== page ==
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B.C. Court of Appeal overturns groundbreaking 2018 decision granting public access to private lakes

Lake access ruling reversed

B.C.’s highest court has overturned a groundbreaking 2018 decision granting public access to private lakes, likening the words of the trial judge to those of an advocate.

The Nicola Valley Fish and Game Club sued the Douglas Lake Cattle Company for access to a pair of prized fishing lakes — Minnie Lake and Stoney Lake. In 2018, B.C. Supreme Court Justice Joel Groves ruled in favour of the club, saying the public must have access to the lakes, even through they are on private land.

At the heart of the trial was access to roads leading to and from the lakes. Because Groves ruled the public should have access to the lakes, he ordered public access be granted to roads leading to and from the bodies of water.

Douglas Lake Cattle Company, owned by American billionaire Stan Kroenke, appealed, arguing Groves improperly relied on his own interpretations and considerations of evidence.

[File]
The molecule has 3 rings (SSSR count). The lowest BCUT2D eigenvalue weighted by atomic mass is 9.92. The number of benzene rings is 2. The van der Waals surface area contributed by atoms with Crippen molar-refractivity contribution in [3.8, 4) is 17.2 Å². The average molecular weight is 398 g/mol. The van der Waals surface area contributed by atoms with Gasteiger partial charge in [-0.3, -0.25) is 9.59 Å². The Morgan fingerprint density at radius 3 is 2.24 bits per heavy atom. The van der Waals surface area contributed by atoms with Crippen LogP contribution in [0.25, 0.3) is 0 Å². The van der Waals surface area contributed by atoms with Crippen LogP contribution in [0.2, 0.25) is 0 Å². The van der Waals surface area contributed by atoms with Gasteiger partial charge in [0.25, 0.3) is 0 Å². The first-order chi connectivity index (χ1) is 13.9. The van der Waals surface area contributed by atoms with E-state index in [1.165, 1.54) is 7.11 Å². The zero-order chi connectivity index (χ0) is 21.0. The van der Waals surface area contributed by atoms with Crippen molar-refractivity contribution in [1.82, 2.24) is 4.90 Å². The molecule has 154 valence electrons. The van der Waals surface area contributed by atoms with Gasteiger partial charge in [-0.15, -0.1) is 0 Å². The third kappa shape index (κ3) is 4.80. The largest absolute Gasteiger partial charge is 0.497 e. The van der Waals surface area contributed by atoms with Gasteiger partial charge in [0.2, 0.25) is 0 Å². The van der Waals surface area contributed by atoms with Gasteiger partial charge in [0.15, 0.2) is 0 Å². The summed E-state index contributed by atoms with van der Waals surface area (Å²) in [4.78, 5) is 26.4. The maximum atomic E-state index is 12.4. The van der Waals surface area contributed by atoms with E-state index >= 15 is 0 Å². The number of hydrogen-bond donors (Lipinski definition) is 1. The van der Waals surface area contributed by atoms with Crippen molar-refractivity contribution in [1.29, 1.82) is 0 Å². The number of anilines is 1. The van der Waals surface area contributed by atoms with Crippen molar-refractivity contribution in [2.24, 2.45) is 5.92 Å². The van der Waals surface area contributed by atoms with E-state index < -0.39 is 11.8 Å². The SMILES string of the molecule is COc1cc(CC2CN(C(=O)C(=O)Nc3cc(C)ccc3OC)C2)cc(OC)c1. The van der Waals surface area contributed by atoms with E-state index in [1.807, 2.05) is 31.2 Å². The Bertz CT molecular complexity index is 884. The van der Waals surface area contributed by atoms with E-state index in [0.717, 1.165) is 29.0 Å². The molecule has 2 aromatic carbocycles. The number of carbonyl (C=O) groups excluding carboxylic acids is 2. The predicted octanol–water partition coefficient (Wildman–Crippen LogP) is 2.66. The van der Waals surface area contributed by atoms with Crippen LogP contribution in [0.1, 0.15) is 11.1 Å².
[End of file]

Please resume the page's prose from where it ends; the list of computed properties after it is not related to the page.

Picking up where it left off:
A three-judge B.C. Court of Appeal panel sided with the cattle company.

“The trial judge, in his epilogue, added his voice to the chorus of those seeking to limit the rights of private property owners,” B.C. Court of Appeal Justice Peter Willcock wrote on behalf of the panel.

“In doing so, he was not describing the law but advocating for a right of public access to lakes on private land. In conclusion, it is my opinion that DLCC is entitled to restrict access to Minnie Lake and Stoney Lake and the club has no statutory or common law right to cross DLCC’s property, whether it is flooded or not, to access the lakes.”

Willcock also overturned an order from Groves awarding legal costs to the Nicola Valley Fish and Game Club.



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